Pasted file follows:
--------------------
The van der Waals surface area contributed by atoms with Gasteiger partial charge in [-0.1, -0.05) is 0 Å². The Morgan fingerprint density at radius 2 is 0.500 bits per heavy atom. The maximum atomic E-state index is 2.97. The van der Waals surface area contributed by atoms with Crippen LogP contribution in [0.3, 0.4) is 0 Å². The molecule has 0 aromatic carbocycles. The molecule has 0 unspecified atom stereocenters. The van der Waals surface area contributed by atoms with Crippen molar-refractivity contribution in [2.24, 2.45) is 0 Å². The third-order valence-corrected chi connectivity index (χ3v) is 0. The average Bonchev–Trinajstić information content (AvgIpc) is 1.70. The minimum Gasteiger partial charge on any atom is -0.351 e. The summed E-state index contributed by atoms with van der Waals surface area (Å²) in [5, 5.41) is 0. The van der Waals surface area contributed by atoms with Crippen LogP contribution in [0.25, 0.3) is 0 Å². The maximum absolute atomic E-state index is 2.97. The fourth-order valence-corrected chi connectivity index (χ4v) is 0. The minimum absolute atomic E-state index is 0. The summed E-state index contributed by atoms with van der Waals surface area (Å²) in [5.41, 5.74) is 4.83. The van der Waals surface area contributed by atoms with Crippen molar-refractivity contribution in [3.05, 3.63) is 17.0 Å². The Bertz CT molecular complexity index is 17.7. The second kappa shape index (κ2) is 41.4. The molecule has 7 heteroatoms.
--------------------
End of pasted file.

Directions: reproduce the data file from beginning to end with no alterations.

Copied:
The van der Waals surface area contributed by atoms with Gasteiger partial charge in [-0.1, -0.05) is 0 Å². The Morgan fingerprint density at radius 2 is 0.500 bits per heavy atom. The maximum atomic E-state index is 2.97. The van der Waals surface area contributed by atoms with Crippen LogP contribution in [0.3, 0.4) is 0 Å². The molecule has 0 aromatic carbocycles. The molecule has 0 unspecified atom stereocenters. The van der Waals surface area contributed by atoms with Crippen molar-refractivity contribution in [2.24, 2.45) is 0 Å². The third-order valence-corrected chi connectivity index (χ3v) is 0. The average Bonchev–Trinajstić information content (AvgIpc) is 1.70. The minimum Gasteiger partial charge on any atom is -0.351 e. The summed E-state index contributed by atoms with van der Waals surface area (Å²) in [5, 5.41) is 0. The van der Waals surface area contributed by atoms with Crippen LogP contribution in [0.25, 0.3) is 0 Å². The maximum absolute atomic E-state index is 2.97. The fourth-order valence-corrected chi connectivity index (χ4v) is 0. The minimum absolute atomic E-state index is 0. The summed E-state index contributed by atoms with van der Waals surface area (Å²) in [5.41, 5.74) is 4.83. The van der Waals surface area contributed by atoms with Crippen molar-refractivity contribution in [3.05, 3.63) is 17.0 Å². The Bertz CT molecular complexity index is 17.7. The second kappa shape index (κ2) is 41.4. The molecule has 7 heteroatoms.